3D printing—without supports

Support structures in 3D printingMany additive manufacturing processes (AM) and 3D printing designs require the use of support structures during part build. Either the geometry cannot stand on its, own or the material needs support during curing. But support structures frequently restrict the geometry you can use, involve extra material (costs), and extra labor to remove. They are necessary, but not especially desired in many additive manufacturing processes.

What if you no longer needed support structures? The Engineer out of the U.K. is reporting that scientists at Sheffield University think they can eliminate the need for support structures in selective laser melting additive manufacturing processes. This could be a big deal if they succeed.

Principal investigator Neil Hopkinson at the University and his team have developed a process they call anchorless selective laser melting (ASLM) that allows them to create parts without the need for support structures. (In Europe, AM support structures are often referred to as anchors.)

Hopkinson and his team melt dissimilar materials to form a “eutectic system alloy.” Eutectic alloys solidify at a single, sharp temperature, which means parts can harden more quickly during the build process, reducing the possibility of developing stress points during or shortly after a build, and thus, reducing the need for support.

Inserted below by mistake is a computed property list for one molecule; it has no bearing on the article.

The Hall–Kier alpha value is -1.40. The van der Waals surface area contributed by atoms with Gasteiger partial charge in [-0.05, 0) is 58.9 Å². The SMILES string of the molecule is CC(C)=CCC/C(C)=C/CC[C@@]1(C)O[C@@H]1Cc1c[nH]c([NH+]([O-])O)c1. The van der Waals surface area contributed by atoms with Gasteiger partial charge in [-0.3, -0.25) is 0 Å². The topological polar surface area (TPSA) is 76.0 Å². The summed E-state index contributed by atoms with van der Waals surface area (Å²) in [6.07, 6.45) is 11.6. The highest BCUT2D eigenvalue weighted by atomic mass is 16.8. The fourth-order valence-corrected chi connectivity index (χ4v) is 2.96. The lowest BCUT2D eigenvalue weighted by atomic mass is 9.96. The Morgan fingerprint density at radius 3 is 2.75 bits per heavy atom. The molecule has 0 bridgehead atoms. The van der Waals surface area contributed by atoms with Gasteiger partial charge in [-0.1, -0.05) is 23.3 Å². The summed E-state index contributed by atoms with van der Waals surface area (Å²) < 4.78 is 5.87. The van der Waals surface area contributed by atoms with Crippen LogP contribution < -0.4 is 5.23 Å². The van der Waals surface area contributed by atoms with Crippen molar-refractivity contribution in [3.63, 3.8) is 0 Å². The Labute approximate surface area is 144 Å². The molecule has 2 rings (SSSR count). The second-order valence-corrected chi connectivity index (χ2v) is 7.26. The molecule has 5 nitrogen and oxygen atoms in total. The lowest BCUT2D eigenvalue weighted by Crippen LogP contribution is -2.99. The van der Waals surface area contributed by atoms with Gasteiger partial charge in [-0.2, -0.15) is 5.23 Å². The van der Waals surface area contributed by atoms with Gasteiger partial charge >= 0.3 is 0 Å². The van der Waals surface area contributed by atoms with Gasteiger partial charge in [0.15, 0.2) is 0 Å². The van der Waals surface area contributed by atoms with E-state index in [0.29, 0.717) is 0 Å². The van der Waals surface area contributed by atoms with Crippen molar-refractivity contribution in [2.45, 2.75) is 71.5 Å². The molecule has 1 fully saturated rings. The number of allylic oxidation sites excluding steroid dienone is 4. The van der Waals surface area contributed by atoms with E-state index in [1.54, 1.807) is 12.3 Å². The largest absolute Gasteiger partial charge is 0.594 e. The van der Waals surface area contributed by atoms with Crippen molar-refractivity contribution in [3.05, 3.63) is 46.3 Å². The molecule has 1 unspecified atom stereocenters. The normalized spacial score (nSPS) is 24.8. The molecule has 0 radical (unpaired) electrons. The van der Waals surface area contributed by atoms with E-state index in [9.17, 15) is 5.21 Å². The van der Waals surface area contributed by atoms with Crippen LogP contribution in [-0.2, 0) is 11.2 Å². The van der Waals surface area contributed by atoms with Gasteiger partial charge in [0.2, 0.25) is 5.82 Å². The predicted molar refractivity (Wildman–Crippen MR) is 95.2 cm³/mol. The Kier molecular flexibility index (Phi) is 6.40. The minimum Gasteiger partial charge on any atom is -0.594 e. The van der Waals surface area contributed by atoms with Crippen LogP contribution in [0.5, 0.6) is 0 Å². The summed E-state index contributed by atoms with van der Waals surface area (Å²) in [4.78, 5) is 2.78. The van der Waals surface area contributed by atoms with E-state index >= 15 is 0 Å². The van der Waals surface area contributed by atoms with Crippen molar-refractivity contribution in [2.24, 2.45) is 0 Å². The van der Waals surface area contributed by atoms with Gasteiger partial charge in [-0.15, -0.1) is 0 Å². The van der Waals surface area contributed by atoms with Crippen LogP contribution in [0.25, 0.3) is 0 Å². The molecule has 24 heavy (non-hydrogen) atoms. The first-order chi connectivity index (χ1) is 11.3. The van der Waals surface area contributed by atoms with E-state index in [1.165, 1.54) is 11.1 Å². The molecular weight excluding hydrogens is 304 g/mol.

Reports The Engineer, the team has already manufactured hitherto impossible geometries with ASLM using low-melt-temperature metals. Now the scientists are aiming to replicate the process with metals that have a higher melt temperature, with a particular emphasis on making parts out of aluminium.

This would be good news to aerospace and automotive industries, which often use eutectic alloys in various parts, and even medical applications might benefit.

 

More in 3D Printers, Additive Manufacturing, Aerospace, Automotive, Featured, Leslie's blog, Materials, Medical, Rapid Prototyping, SLS (590 of 1105 articles)
RIM helps Cool Idea winner with rapid prototye design